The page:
Blaze Fingers Episode 4: Seeking Out the Truth

Sunday June 21, 1959. The Fingers Family is driving home from church: 12:30 PM

Maurice Ellington Fingers Sr. was a spiritual man, but he was not deeply religious like his wife Leticia. He would meditate once in a while, but his wife was a devout religious practitioner. To maintain peace within the family, he would go to church every Sunday with his wife and son.

Maurice Sr.: Leticia, our son has a gift, and I think that we need to nurture it.

Leticia: I don’t want our son being no musician. They take drugs; they womanize. We don’t want our son to become a lecherous drug addict.

Maurice Jr. Sat in the back seat soaking in the entire conversation. Nobody took the time to ask him what he wanted to be when he grows up.

Maurice Jr.: Don’t worry Momma. I won’t be a drug addict. I like those songs that they play in church, they remind me of the blues. Maybe I’ll be a church musician.

Maurice Jr. had become obsessed with the blues since his father introduced him to the blues. He found that at night, if he tuned his radio just right, he could catch a Memphis blues station. It wasn’t very clear, but he didn’t care. The sound of the blues was so soothing and comforting to his young soul.

Sunday June 21, 1959. The Fingers’ Family Home: 2 PM

Maurice Sr.: Son, I bought you a gift. You love music; now you need to start learning the history of music. You won’t understand everything, but you can always come and ask me questions.

Maurice Jr. Looked down at the beautiful simplicity of the book’s cover: “Father of the Blues”. He started flipping though the pages and he stumbled upon a name: “W.C. Handy May 29, 1944”. ‘That was a very long time ago, before I born.” thought Maurice Jr.

Maurice Jr.: Thank you Daddy!

Leticia Fingers was an educated woman. She loved to read, she loved to study, and she hated not knowing what a word meant. Her and her husband were poor, but she considered her family to be rich in the things that mattered: they were kind, hard-working and humble people, and that was enough. She could not forget her husband’s words: “We need to nurture his talents”.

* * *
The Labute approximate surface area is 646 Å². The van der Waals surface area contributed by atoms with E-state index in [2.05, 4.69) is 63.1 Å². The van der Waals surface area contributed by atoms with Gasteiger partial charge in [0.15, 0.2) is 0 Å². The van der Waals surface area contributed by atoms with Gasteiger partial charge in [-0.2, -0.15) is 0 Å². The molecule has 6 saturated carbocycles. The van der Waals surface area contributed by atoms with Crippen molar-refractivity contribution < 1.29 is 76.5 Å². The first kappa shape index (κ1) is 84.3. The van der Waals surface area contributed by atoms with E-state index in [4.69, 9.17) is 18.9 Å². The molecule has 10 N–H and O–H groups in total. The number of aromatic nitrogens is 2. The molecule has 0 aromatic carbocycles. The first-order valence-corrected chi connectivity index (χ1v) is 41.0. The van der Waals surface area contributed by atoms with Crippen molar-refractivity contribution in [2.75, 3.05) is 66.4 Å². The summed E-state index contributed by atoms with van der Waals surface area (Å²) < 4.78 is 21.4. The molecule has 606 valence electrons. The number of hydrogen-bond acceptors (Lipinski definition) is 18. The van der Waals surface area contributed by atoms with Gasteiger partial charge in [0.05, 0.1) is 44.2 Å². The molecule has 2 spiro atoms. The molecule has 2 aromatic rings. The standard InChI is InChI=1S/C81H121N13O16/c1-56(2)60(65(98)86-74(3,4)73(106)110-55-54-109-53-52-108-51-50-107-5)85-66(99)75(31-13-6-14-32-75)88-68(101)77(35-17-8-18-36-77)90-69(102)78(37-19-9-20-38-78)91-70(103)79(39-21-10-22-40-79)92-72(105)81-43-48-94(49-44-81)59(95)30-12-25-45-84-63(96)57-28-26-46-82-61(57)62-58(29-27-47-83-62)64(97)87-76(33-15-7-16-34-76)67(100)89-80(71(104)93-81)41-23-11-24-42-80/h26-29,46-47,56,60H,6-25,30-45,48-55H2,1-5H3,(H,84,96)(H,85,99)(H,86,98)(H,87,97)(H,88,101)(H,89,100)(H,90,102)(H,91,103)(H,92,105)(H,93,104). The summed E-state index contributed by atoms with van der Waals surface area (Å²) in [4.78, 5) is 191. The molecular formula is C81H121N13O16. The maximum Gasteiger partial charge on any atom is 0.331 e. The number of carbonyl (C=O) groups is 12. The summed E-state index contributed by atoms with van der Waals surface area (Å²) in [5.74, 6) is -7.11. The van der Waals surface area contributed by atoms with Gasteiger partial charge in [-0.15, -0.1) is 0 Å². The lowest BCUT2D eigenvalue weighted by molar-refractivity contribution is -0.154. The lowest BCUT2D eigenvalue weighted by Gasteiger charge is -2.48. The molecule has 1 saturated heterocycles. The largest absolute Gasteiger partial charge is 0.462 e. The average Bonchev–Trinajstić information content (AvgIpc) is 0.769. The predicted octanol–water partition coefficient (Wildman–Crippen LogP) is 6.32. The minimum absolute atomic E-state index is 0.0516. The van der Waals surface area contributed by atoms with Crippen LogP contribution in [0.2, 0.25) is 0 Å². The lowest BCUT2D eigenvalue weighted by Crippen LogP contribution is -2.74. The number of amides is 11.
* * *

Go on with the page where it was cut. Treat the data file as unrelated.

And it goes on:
What if her husband was right? She had started to learn that often when she ignored her husband’s advise, it turned out in the long run that he was right.

She pulled the Merriam-Webster dictionary down from their small book shelf, and routed her fingers to the letter “P”. She scrolled down, looking for the word until she found it: perfect pitch.

“The ability to correctly name any musical note that you hear or to sing any musical note correctly without help”.

Leticia thought for a moment. A gift like perfect pitch could only come from God. Was her son destined to become a musician? She didn’t like the idea at all. Her dad took her to a jazz club when she turned 18, and she could still remember the strong smell of cigarettes and alcohol as soon as they entered the club. She would never forget the bright red bloodshot eyes of the saxophone player as he stumbled onto the bandstand. But if it was God’s will that her son become a musician, then there was nothing that she could do to stop it. All that she could do is to make sure that her son receives the proper training so that he never ends up like that drunken red-eyed shell of a man that she saw so many years ago. Maybe her son would be the first black man to be the principle saxophonist for a major symphony orchestra.Maybe he could create a decent career for himself far away from the drugs, booze, and women-of-ill-repute that infested the jazz clubs of America.

Thursday June 25, 1959. The Fingers’ Family Home: 7:32 PM

Maurice Jr. didn’t put down the Father of the Blues at all: he read the 350 page book in two days. He carefully read some parts over and over again. This was the moment that Maurice Sr. realized that his son was REALLY serious about becoming a musician. He waited and waited to see if his son would have any questions. Finally, the moment arrived.